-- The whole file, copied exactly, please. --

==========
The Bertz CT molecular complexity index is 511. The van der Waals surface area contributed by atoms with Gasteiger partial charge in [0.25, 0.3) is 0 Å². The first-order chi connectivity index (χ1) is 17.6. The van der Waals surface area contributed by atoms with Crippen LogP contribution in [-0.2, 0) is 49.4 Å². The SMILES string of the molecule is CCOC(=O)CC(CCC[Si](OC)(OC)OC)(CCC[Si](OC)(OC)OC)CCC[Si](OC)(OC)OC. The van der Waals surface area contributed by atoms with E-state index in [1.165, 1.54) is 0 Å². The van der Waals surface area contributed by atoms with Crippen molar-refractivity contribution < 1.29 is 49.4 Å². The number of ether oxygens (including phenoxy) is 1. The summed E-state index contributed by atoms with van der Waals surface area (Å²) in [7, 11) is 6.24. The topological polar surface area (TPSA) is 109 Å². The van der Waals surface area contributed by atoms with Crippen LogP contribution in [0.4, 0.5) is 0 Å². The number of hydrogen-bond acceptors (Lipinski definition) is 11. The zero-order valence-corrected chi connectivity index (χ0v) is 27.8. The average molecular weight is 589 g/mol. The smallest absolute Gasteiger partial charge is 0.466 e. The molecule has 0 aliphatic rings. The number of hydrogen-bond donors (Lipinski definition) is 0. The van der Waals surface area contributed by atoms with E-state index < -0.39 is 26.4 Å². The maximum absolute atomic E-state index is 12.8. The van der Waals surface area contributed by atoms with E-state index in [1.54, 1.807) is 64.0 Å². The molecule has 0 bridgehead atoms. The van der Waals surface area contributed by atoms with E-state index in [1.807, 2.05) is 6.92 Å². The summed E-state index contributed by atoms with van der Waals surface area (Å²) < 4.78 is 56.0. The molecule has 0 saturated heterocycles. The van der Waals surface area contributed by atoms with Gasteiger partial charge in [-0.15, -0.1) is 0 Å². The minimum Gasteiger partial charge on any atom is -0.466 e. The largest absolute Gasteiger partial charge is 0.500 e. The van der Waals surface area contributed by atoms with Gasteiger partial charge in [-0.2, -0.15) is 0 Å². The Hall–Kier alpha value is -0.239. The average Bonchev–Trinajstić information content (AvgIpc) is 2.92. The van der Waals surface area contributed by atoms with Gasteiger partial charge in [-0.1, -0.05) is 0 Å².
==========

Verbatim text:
The Bertz CT molecular complexity index is 511. The van der Waals surface area contributed by atoms with Gasteiger partial charge in [0.25, 0.3) is 0 Å². The first-order chi connectivity index (χ1) is 17.6. The van der Waals surface area contributed by atoms with Crippen LogP contribution in [-0.2, 0) is 49.4 Å². The SMILES string of the molecule is CCOC(=O)CC(CCC[Si](OC)(OC)OC)(CCC[Si](OC)(OC)OC)CCC[Si](OC)(OC)OC. The van der Waals surface area contributed by atoms with E-state index in [1.165, 1.54) is 0 Å². The van der Waals surface area contributed by atoms with Crippen molar-refractivity contribution < 1.29 is 49.4 Å². The number of ether oxygens (including phenoxy) is 1. The summed E-state index contributed by atoms with van der Waals surface area (Å²) in [7, 11) is 6.24. The topological polar surface area (TPSA) is 109 Å². The van der Waals surface area contributed by atoms with Crippen LogP contribution in [0.4, 0.5) is 0 Å². The number of hydrogen-bond acceptors (Lipinski definition) is 11. The zero-order valence-corrected chi connectivity index (χ0v) is 27.8. The average molecular weight is 589 g/mol. The smallest absolute Gasteiger partial charge is 0.466 e. The molecule has 0 aliphatic rings. The number of hydrogen-bond donors (Lipinski definition) is 0. The van der Waals surface area contributed by atoms with E-state index < -0.39 is 26.4 Å². The maximum absolute atomic E-state index is 12.8. The van der Waals surface area contributed by atoms with E-state index in [1.54, 1.807) is 64.0 Å². The molecule has 0 bridgehead atoms. The van der Waals surface area contributed by atoms with E-state index in [1.807, 2.05) is 6.92 Å². The summed E-state index contributed by atoms with van der Waals surface area (Å²) < 4.78 is 56.0. The molecule has 0 saturated heterocycles. The van der Waals surface area contributed by atoms with Gasteiger partial charge in [-0.15, -0.1) is 0 Å². The minimum Gasteiger partial charge on any atom is -0.466 e. The largest absolute Gasteiger partial charge is 0.500 e. The van der Waals surface area contributed by atoms with Gasteiger partial charge in [-0.2, -0.15) is 0 Å². The Hall–Kier alpha value is -0.239. The average Bonchev–Trinajstić information content (AvgIpc) is 2.92. The van der Waals surface area contributed by atoms with Gasteiger partial charge in [-0.1, -0.05) is 0 Å².